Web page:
Angela Davis, a prominent civil rights activist and darling of the radical left, will headline the American Civil Liberties Union of Oregon's annual Liberty Dinner at the Oregon Convention Center March 9.
Davis, 74, who had connections to the Black Panthers and led the Communist Party of the USA in the 1960s and 1970s, later became one of the most prominent activists and academic thinkers on issues such as race, feminism, and the prison abolition movement.
In the 1970s, Davis gained national notoriety after being arrested for supplying guns in the attempted escape of her lover, George Jackson, and two other inmates who had been accused of killing a white prison guard at the Soledad State Prison in California. Three days earlier, a white guard shot and killed three black inmates in the prison yard below his lookout post.
Davis secretly exchanged love letters with Jackson while he was held in solitary confinement on a false charge of stealing gasoline. Jackson's 17-year-old brother, Jonathon, took control of a California courthouse by holding the judge, attorneys and jurors at gunpoint. He loaded hostages and the three defendants in a van and tried to escape. Police opened fire on the vehicle.
In the chaos, the judge was shot in the head by Jonathon Jackson's shotgun – but he was also struck in the chest by a bullet fired by police. Either injury could have been the fatal blow.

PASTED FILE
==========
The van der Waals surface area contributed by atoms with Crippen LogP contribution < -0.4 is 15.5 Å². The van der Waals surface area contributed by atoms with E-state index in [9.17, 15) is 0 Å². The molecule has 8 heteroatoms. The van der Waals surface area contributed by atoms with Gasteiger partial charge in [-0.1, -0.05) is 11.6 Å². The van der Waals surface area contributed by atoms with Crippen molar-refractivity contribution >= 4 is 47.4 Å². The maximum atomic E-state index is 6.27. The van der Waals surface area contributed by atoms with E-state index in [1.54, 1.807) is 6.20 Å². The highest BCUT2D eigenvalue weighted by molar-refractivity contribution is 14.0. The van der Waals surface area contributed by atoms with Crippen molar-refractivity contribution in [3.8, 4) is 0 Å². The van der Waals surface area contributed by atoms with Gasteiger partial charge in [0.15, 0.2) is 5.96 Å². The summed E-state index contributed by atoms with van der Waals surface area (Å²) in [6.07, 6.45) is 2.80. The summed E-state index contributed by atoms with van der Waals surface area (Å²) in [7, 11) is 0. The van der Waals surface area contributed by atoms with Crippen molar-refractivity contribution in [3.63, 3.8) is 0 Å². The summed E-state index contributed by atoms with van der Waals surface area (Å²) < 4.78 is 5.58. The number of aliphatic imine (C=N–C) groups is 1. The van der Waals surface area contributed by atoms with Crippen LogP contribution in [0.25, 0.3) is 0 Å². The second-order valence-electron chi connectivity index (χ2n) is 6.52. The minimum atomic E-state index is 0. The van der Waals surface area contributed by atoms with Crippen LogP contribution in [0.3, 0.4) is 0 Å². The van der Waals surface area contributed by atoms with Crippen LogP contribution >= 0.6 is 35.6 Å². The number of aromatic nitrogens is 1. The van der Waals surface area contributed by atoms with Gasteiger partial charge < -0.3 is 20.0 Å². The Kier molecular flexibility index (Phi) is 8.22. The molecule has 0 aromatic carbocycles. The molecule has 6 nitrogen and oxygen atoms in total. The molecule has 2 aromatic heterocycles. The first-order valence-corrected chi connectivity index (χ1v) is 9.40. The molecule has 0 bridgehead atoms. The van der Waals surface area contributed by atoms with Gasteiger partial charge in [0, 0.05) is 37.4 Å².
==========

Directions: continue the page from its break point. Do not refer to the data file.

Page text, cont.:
Davis bought the guns used to bust Jackson and two other inmates out of court – a crime she was arrested for and eventually released on bail after thousands of people protested her incarceration.
She was acquitted on all charges by an all-white jury in in 1972.
Davis taught philosophy at UCLA in the late 1960s and has written several books that rail against the prison-industrial complex and tackle issues of sexism, racism and other injustices.
The Liberty Dinner is an annual fundraiser that supports the ACLU's efforts to "fight for the rights of all people in Oregon."
"This year, the event will honor the voices of the resistance," spokeswoman Sarah Armstrong said in a statement, "that are re-imagining justice and equity and rethinking the role of the justice system and the systemic challenges standing in the way of a fair and free society."